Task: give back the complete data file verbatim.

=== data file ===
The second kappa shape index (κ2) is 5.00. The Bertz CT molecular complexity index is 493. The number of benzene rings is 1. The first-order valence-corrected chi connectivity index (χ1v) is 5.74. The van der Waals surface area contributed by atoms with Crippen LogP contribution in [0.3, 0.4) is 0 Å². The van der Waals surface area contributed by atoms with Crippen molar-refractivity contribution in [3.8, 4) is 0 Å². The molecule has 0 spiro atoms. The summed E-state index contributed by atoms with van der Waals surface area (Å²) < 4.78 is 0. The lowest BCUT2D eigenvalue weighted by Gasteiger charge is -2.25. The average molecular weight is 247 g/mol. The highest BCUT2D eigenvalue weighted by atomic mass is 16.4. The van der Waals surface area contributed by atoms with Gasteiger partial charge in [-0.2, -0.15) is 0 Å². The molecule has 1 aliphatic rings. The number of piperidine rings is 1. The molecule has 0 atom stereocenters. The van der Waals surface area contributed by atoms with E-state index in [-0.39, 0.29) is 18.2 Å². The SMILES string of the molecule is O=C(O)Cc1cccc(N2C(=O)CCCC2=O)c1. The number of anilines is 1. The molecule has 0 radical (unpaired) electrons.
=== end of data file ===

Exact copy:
The second kappa shape index (κ2) is 5.00. The Bertz CT molecular complexity index is 493. The number of benzene rings is 1. The first-order valence-corrected chi connectivity index (χ1v) is 5.74. The van der Waals surface area contributed by atoms with Crippen LogP contribution in [0.3, 0.4) is 0 Å². The van der Waals surface area contributed by atoms with Crippen molar-refractivity contribution in [3.8, 4) is 0 Å². The molecule has 0 spiro atoms. The summed E-state index contributed by atoms with van der Waals surface area (Å²) < 4.78 is 0. The lowest BCUT2D eigenvalue weighted by Gasteiger charge is -2.25. The average molecular weight is 247 g/mol. The highest BCUT2D eigenvalue weighted by atomic mass is 16.4. The van der Waals surface area contributed by atoms with Gasteiger partial charge in [-0.2, -0.15) is 0 Å². The molecule has 1 aliphatic rings. The number of piperidine rings is 1. The molecule has 0 atom stereocenters. The van der Waals surface area contributed by atoms with E-state index in [-0.39, 0.29) is 18.2 Å². The SMILES string of the molecule is O=C(O)Cc1cccc(N2C(=O)CCCC2=O)c1. The number of anilines is 1. The molecule has 0 radical (unpaired) electrons.